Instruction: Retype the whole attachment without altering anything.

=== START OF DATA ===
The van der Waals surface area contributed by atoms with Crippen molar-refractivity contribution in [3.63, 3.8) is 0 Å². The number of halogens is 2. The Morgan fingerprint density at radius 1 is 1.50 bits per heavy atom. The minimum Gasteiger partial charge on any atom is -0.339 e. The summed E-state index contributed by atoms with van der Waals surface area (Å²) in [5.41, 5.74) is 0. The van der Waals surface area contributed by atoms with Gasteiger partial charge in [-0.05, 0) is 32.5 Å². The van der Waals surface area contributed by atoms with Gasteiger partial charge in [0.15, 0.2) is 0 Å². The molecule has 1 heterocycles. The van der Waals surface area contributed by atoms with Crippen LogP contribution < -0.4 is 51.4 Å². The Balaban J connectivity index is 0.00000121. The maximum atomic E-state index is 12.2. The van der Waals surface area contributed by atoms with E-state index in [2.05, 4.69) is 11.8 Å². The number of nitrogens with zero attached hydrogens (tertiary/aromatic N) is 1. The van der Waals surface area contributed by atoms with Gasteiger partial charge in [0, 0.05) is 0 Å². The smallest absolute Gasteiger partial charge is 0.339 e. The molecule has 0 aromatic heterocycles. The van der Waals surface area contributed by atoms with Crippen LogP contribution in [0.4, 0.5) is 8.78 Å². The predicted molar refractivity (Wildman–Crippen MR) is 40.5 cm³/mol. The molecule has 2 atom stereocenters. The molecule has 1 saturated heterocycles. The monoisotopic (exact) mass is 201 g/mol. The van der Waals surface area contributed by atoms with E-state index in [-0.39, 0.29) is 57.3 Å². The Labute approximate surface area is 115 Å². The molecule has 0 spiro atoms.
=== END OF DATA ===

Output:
The van der Waals surface area contributed by atoms with Crippen molar-refractivity contribution in [3.63, 3.8) is 0 Å². The number of halogens is 2. The Morgan fingerprint density at radius 1 is 1.50 bits per heavy atom. The minimum Gasteiger partial charge on any atom is -0.339 e. The summed E-state index contributed by atoms with van der Waals surface area (Å²) in [5.41, 5.74) is 0. The van der Waals surface area contributed by atoms with Gasteiger partial charge in [-0.05, 0) is 32.5 Å². The van der Waals surface area contributed by atoms with Gasteiger partial charge in [0.15, 0.2) is 0 Å². The molecule has 1 heterocycles. The van der Waals surface area contributed by atoms with Crippen LogP contribution < -0.4 is 51.4 Å². The Balaban J connectivity index is 0.00000121. The maximum atomic E-state index is 12.2. The van der Waals surface area contributed by atoms with E-state index in [2.05, 4.69) is 11.8 Å². The number of nitrogens with zero attached hydrogens (tertiary/aromatic N) is 1. The van der Waals surface area contributed by atoms with Gasteiger partial charge in [0, 0.05) is 0 Å². The smallest absolute Gasteiger partial charge is 0.339 e. The molecule has 0 aromatic heterocycles. The van der Waals surface area contributed by atoms with Crippen LogP contribution in [0.4, 0.5) is 8.78 Å². The predicted molar refractivity (Wildman–Crippen MR) is 40.5 cm³/mol. The molecule has 2 atom stereocenters. The molecule has 1 saturated heterocycles. The monoisotopic (exact) mass is 201 g/mol. The van der Waals surface area contributed by atoms with E-state index in [-0.39, 0.29) is 57.3 Å². The Labute approximate surface area is 115 Å². The molecule has 0 spiro atoms.